5. Lower travel costs. Greatly enhanced video and chat capabilities can facilitate remote collaboration and training without expensive travel costs.
6. Greater employee retention. Losing an employee costs a company on an average of $10,000 to $30,000 each. Remote work can increase employee satisfaction, which can drive lower attrition and reduce costs associated with hiring and recruitment.
Potential Soft Benefits
In addition to the considerable hard savings, soft benefits can include:
7. Business agility. Traditional work models often aren't nimble, adaptive or scalable enough. A distributed workforce promotes the agility to adapt and deliver business capabilities from anywhere, anytime and anyplace.
8. Greater environmental responsibility. The average worker spends almost an hour each day commuting, with negative impacts on both the employee and air quality. With the majority of commuter traffic off the road in the past months, many cities across the world have seen dips in air pollution.
9. Increased workforce diversity. A wider talent ecosystem that enables you to access and hire employees across multiple geographies can broaden your work culture and perspectives. The shift to a distributed workforce also increases jobs opportunities to those in rural areas, enabling people to live and work in the same communities.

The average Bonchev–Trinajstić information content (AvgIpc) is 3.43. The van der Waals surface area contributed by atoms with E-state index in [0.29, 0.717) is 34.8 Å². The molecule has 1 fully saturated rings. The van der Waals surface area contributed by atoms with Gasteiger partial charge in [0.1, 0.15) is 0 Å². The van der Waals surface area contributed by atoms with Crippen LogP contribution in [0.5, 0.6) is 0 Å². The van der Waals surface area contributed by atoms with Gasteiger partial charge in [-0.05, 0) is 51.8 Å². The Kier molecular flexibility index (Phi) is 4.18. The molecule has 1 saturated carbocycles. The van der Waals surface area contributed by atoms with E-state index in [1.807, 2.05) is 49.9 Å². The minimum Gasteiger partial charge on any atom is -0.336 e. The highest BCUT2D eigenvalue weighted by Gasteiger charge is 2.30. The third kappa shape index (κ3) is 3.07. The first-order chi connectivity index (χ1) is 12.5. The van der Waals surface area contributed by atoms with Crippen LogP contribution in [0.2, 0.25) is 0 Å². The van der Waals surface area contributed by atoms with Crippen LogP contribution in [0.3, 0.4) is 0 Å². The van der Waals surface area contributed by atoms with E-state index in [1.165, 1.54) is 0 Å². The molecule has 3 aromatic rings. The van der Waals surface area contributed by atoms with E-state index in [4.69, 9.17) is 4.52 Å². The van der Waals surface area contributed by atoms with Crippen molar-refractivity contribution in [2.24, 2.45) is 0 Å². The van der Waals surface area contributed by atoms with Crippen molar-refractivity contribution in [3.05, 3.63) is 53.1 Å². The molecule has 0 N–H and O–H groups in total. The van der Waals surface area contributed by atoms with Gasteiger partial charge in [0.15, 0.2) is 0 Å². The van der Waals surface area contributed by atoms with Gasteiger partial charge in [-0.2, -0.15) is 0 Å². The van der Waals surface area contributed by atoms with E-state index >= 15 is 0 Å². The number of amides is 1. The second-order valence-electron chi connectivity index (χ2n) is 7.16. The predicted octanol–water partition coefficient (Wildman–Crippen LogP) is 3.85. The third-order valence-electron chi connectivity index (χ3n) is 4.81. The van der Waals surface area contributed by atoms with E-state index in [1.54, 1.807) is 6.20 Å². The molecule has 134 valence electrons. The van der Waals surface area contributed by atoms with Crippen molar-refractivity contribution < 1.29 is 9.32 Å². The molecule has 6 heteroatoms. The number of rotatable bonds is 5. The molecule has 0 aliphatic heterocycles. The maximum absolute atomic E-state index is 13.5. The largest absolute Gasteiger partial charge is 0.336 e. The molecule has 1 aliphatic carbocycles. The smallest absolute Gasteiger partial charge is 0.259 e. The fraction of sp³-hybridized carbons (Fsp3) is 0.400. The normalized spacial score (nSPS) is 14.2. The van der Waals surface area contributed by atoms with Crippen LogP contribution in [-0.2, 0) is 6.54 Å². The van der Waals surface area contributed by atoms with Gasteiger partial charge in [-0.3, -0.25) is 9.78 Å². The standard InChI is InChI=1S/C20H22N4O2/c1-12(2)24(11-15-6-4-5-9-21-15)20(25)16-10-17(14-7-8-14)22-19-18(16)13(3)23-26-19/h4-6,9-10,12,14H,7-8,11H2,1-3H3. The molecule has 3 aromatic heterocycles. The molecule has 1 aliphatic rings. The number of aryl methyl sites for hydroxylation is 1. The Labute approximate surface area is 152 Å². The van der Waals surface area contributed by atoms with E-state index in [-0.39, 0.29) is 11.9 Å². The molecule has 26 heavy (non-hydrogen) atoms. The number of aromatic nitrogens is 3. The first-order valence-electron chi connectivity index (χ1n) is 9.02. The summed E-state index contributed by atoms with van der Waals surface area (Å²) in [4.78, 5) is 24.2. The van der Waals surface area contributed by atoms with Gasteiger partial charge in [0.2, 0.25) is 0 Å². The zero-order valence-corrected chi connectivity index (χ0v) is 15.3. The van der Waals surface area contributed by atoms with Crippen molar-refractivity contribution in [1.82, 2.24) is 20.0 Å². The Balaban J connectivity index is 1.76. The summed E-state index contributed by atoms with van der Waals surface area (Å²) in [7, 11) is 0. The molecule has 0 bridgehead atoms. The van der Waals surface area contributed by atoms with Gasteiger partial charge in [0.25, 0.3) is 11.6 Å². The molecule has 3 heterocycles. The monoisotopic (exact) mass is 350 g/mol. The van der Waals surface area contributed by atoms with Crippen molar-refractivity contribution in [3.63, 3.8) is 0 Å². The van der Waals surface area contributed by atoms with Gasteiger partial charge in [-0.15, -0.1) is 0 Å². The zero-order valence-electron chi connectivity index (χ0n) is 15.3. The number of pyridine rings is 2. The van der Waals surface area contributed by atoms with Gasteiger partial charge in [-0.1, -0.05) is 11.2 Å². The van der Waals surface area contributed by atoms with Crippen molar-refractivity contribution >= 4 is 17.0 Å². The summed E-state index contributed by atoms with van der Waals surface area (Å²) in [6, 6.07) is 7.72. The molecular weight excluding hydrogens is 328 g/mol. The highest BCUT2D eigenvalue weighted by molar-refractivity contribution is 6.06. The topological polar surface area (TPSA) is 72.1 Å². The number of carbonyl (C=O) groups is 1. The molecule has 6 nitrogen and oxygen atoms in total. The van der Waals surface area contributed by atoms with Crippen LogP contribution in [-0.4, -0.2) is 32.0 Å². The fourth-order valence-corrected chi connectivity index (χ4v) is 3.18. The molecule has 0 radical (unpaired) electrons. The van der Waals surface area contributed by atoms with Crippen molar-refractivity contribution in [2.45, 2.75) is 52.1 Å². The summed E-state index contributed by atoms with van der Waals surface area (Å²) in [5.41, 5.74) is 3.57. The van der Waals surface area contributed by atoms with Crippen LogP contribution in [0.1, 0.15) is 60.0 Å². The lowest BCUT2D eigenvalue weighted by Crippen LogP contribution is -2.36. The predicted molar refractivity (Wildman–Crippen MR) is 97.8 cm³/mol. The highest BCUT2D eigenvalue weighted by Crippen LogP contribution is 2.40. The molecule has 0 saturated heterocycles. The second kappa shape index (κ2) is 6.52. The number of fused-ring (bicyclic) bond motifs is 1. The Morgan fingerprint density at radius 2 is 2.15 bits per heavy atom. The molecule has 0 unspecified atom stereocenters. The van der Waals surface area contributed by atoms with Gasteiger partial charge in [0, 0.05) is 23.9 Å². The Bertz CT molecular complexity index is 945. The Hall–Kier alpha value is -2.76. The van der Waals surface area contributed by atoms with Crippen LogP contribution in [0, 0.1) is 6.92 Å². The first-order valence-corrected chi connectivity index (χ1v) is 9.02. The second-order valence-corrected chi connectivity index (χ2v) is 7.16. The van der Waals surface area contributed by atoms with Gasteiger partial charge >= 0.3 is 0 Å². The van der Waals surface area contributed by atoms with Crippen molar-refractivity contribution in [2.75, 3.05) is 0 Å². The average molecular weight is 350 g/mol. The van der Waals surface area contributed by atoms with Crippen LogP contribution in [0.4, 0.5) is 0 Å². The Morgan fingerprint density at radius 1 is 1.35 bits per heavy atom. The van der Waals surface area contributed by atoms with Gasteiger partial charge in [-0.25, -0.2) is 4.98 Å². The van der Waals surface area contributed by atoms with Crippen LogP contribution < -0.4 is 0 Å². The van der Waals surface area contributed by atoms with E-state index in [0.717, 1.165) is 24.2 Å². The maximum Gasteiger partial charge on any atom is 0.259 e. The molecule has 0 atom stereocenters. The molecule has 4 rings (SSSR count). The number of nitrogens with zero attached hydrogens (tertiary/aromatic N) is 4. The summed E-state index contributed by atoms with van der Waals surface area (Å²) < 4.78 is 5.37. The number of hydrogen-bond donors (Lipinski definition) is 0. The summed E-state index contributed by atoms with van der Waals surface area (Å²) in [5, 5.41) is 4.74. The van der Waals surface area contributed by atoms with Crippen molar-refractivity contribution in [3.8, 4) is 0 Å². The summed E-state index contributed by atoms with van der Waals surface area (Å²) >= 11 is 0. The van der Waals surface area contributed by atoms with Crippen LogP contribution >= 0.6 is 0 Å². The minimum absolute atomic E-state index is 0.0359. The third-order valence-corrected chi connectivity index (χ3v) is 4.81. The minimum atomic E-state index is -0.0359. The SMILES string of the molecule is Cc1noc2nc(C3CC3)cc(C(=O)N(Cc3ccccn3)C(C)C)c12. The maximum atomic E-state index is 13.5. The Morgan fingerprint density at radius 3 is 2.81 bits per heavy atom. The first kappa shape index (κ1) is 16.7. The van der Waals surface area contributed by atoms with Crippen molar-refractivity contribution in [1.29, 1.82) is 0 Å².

A New Way Forward
Moving to a permanent adoption of SBWSTM for some sections of your workforce can result in significant gains. Realizing these gains to the fullest extent possible will require a well-planned strategy for migrating to a new operating model where onsite workers coexist with remote workers. The emergency measures in the early days of the crisis – installing digital collaboration platforms and providing employees with remote access – will need to be reinforced with strategies for new work environments, organizational structures and metrics for success.
Remote employees must become clear on what is expected from them and how their employers assign, track and evaluate work. And as the shift to digital work evolves, organizations must plan to reevaluate strategies to manage new demands. Well-planned and continuously refined, a distributed workforce will deliver value well into and beyond the post-COVID-19 era.
1 Hartman, “What Percentage of Your Sales Can You Expect to Go for Rent?”, accessed at https://www.hi-reit.com/what-percentage-of-your-sales-can-you-expect-to-go-for-rent/
2 Global Workplace Analytics, “Work-at-home after COVID-19 – Our forecast,” May 2020, https://globalworkplaceanalytics.com/work-at-home-after-covid-19-our-forecast
3 Tata Consultancy Services, “A New Beginning: TCS’ Secure Borderless WorkspacesTM Show the Way,” accessed at https://www.tcs.com/tcs-secure-borderless-workspaces-shows-the-way
4 Based on TCS internal model estimates; actual results may vary.
5 Global Workplace Analytics, “Work-at-Home After COVID-19 – Our Forecast,” May 2020, https://globalworkplaceanalytics.com/work-at-home-after-covid-19-our-forecast
6 Global Workplace Analytics, "Global Work-from-Home Experience Survey," May 2020, https://globalworkplaceanalytics.com/global-work-from-home-experience-survey
7 Global Workplace Analytics, “Cost Benefits,” accessed at https://globalworkplaceanalytics.com/resources/costs-benefits
8 The Washington Post, “Nine days on the road. Average commute time reached a new record last year,” October 7, 2019, https://www.washingtonpost.com/business/2019/10/07/nine-days-road-average-commute-time-reached-new-record-last-year/